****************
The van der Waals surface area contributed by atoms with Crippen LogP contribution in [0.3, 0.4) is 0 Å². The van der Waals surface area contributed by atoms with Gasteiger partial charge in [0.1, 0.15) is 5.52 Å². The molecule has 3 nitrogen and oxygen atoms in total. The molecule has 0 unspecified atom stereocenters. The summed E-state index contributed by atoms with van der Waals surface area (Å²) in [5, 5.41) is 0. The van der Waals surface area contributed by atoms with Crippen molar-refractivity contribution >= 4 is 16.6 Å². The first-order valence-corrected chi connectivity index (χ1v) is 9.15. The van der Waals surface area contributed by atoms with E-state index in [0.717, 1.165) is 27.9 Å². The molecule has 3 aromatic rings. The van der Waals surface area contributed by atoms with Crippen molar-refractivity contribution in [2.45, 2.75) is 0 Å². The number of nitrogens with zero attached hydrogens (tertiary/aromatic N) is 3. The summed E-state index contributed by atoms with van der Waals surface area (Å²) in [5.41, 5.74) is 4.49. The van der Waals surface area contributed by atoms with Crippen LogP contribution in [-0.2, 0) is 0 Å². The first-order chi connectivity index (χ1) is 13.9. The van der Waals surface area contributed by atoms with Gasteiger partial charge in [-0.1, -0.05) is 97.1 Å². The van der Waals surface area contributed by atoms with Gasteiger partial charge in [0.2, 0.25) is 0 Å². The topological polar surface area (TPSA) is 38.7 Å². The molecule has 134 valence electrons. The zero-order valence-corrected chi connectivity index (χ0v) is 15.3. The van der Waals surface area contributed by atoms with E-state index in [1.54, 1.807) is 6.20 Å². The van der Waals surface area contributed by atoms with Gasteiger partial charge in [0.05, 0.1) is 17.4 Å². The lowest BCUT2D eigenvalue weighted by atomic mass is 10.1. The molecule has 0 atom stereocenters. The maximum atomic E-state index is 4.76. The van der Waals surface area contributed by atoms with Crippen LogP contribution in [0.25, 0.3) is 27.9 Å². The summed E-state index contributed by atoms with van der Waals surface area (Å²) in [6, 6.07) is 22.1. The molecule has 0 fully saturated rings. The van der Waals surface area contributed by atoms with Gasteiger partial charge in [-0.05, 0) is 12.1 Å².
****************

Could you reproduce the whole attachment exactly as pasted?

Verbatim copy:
The van der Waals surface area contributed by atoms with Crippen LogP contribution in [0.3, 0.4) is 0 Å². The van der Waals surface area contributed by atoms with Gasteiger partial charge in [0.1, 0.15) is 5.52 Å². The molecule has 3 nitrogen and oxygen atoms in total. The molecule has 0 unspecified atom stereocenters. The summed E-state index contributed by atoms with van der Waals surface area (Å²) in [5, 5.41) is 0. The van der Waals surface area contributed by atoms with Crippen molar-refractivity contribution >= 4 is 16.6 Å². The first-order valence-corrected chi connectivity index (χ1v) is 9.15. The van der Waals surface area contributed by atoms with E-state index in [0.717, 1.165) is 27.9 Å². The molecule has 3 aromatic rings. The van der Waals surface area contributed by atoms with Crippen molar-refractivity contribution in [2.45, 2.75) is 0 Å². The number of nitrogens with zero attached hydrogens (tertiary/aromatic N) is 3. The summed E-state index contributed by atoms with van der Waals surface area (Å²) in [5.41, 5.74) is 4.49. The van der Waals surface area contributed by atoms with Crippen LogP contribution in [-0.2, 0) is 0 Å². The first-order chi connectivity index (χ1) is 13.9. The van der Waals surface area contributed by atoms with Gasteiger partial charge in [-0.1, -0.05) is 97.1 Å². The van der Waals surface area contributed by atoms with Gasteiger partial charge in [0.2, 0.25) is 0 Å². The topological polar surface area (TPSA) is 38.7 Å². The molecule has 134 valence electrons. The zero-order valence-corrected chi connectivity index (χ0v) is 15.3. The van der Waals surface area contributed by atoms with E-state index in [1.54, 1.807) is 6.20 Å². The van der Waals surface area contributed by atoms with Gasteiger partial charge in [0.05, 0.1) is 17.4 Å². The lowest BCUT2D eigenvalue weighted by atomic mass is 10.1. The molecule has 0 atom stereocenters. The maximum atomic E-state index is 4.76. The van der Waals surface area contributed by atoms with Crippen LogP contribution in [0.25, 0.3) is 27.9 Å². The summed E-state index contributed by atoms with van der Waals surface area (Å²) in [6, 6.07) is 22.1. The molecule has 0 fully saturated rings. The van der Waals surface area contributed by atoms with Gasteiger partial charge in [-0.05, 0) is 12.1 Å².